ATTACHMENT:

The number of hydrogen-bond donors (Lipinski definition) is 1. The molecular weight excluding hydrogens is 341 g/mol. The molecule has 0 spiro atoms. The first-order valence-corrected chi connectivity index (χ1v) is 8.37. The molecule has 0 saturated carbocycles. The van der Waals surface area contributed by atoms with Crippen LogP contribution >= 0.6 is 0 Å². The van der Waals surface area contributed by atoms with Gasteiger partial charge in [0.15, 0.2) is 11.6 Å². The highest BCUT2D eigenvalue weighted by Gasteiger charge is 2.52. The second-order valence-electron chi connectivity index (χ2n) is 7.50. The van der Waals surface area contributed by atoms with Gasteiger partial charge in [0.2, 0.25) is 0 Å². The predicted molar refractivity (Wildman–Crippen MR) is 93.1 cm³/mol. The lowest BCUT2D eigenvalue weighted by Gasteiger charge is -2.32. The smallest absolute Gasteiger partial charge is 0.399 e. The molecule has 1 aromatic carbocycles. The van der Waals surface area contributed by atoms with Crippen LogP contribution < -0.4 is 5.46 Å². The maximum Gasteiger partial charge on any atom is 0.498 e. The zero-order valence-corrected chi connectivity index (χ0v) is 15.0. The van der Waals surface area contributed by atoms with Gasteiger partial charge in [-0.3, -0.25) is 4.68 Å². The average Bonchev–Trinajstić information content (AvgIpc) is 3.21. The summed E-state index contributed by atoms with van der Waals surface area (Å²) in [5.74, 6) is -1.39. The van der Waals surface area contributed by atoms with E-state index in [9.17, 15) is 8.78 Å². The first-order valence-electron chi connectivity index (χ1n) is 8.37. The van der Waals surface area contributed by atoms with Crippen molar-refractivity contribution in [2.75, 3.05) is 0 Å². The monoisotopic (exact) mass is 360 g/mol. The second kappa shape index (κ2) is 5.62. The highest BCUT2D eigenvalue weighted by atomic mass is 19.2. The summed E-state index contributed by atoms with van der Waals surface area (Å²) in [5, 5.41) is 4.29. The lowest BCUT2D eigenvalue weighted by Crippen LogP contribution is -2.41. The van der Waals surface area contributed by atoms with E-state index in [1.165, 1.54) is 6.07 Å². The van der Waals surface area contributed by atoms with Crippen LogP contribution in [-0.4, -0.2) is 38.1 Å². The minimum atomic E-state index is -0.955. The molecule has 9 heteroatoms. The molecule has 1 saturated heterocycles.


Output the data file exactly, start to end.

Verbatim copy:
The number of hydrogen-bond donors (Lipinski definition) is 1. The molecular weight excluding hydrogens is 341 g/mol. The molecule has 0 spiro atoms. The first-order valence-corrected chi connectivity index (χ1v) is 8.37. The molecule has 0 saturated carbocycles. The van der Waals surface area contributed by atoms with Crippen LogP contribution >= 0.6 is 0 Å². The van der Waals surface area contributed by atoms with Gasteiger partial charge in [0.15, 0.2) is 11.6 Å². The highest BCUT2D eigenvalue weighted by Gasteiger charge is 2.52. The second-order valence-electron chi connectivity index (χ2n) is 7.50. The van der Waals surface area contributed by atoms with Gasteiger partial charge in [0.2, 0.25) is 0 Å². The predicted molar refractivity (Wildman–Crippen MR) is 93.1 cm³/mol. The lowest BCUT2D eigenvalue weighted by Gasteiger charge is -2.32. The smallest absolute Gasteiger partial charge is 0.399 e. The molecule has 1 aromatic carbocycles. The van der Waals surface area contributed by atoms with Crippen LogP contribution < -0.4 is 5.46 Å². The maximum Gasteiger partial charge on any atom is 0.498 e. The zero-order valence-corrected chi connectivity index (χ0v) is 15.0. The van der Waals surface area contributed by atoms with Gasteiger partial charge in [-0.3, -0.25) is 4.68 Å². The average Bonchev–Trinajstić information content (AvgIpc) is 3.21. The summed E-state index contributed by atoms with van der Waals surface area (Å²) in [5.74, 6) is -1.39. The van der Waals surface area contributed by atoms with E-state index in [9.17, 15) is 8.78 Å². The first-order valence-electron chi connectivity index (χ1n) is 8.37. The van der Waals surface area contributed by atoms with Crippen molar-refractivity contribution in [2.75, 3.05) is 0 Å². The monoisotopic (exact) mass is 360 g/mol. The second kappa shape index (κ2) is 5.62. The highest BCUT2D eigenvalue weighted by atomic mass is 19.2. The summed E-state index contributed by atoms with van der Waals surface area (Å²) in [5, 5.41) is 4.29. The lowest BCUT2D eigenvalue weighted by Crippen LogP contribution is -2.41. The van der Waals surface area contributed by atoms with E-state index in [1.165, 1.54) is 6.07 Å². The van der Waals surface area contributed by atoms with Crippen LogP contribution in [-0.4, -0.2) is 38.1 Å². The minimum atomic E-state index is -0.955. The molecule has 9 heteroatoms. The molecule has 1 saturated heterocycles.